Interferon beta-1a in ulcerative colitis: a placebo controlled, randomised, dose escalating study.

S Nikolaus, P Rutgeerts, R Fedorak, A H Steinhart, G E Wild, D Theuer, J Möhrle, S Schreiber
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Gut : journal of the British Society of Gastroenterology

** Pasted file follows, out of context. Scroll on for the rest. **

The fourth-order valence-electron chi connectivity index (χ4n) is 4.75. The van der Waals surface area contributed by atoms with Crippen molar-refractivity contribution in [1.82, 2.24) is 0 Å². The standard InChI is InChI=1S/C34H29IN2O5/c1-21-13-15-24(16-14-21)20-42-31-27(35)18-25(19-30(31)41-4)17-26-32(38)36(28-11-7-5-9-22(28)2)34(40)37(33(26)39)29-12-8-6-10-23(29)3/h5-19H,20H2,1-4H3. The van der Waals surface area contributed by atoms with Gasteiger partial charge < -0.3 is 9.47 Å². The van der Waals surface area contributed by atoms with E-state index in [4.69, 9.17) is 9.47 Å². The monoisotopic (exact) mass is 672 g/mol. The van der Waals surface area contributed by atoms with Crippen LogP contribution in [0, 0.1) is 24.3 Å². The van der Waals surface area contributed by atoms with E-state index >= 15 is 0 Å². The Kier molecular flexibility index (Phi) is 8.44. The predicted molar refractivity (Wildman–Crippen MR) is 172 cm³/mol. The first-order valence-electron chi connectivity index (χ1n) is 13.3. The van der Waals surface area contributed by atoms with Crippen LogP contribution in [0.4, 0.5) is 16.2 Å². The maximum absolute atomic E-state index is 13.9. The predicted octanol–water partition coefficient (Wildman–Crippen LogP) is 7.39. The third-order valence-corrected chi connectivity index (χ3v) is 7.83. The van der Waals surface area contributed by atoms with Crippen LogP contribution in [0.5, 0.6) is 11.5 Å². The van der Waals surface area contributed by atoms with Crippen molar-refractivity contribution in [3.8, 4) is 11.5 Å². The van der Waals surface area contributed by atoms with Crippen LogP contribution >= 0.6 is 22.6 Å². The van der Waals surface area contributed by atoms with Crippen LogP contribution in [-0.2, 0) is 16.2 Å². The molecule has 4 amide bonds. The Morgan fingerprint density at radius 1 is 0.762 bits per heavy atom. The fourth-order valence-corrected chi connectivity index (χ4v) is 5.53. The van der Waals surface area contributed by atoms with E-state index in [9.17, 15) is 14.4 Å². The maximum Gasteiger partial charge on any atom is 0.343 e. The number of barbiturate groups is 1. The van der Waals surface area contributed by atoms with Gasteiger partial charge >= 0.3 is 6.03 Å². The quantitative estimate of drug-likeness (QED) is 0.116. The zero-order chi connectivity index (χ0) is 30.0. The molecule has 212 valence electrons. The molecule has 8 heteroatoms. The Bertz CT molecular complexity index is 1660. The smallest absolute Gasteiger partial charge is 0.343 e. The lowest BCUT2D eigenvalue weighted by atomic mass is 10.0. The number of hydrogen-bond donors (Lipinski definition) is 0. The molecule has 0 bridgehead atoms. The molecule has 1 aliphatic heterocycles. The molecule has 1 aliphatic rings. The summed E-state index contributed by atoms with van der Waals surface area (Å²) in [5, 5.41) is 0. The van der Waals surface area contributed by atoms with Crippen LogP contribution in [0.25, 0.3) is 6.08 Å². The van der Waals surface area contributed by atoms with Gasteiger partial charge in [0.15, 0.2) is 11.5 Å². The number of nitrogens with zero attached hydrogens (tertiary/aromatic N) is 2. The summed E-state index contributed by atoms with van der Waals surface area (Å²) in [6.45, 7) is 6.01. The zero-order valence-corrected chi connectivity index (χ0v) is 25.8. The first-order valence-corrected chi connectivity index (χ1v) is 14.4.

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and aims: Administration of interferon (IFN)-beta may represent a rational approach to the treatment of ulcerative colitis through its immunomodulatory and anti-inflammatory effects. The present study was performed to evaluate the efficacy and tolerability of IFN-beta-1a.Patients (n=18) with moderately active ulcerative colitis were randomised to receive IFN-beta-1a or placebo. IFN-beta-1a was started at a dose of 22 micro g three times a week subcutaneously, and the dose was increased at two week intervals to 44 micro g and then to 88 micro g if no response was observed. The maximum duration of treatment was eight weeks. End points were clinical treatment response, defined as a decrease of at least 3 points from baseline in the ulcerative colitis scoring system (UCSS) symptoms score and induction of endoscopically confirmed remission.Baseline characteristics and disease severity were similar in both groups. Data from 17 patients are included in this report (10 patients in the IFN-beta-1a group and seven patients in the placebo group). Clinical response was achieved in five patients (50%) in the IFN-beta-1a group and in one (14%) in the placebo group (P=0.14). Remission was achieved in three patients in the IFN-beta-1a group and in none in the placebo group (p=0.02). Most adverse reactions associated with IFN-beta-1a were influenza-like symptoms or injection site reactions, and were mild or moderate in severity.IFN-beta-1a may represent a promising novel treatment approach in ulcerative colitis.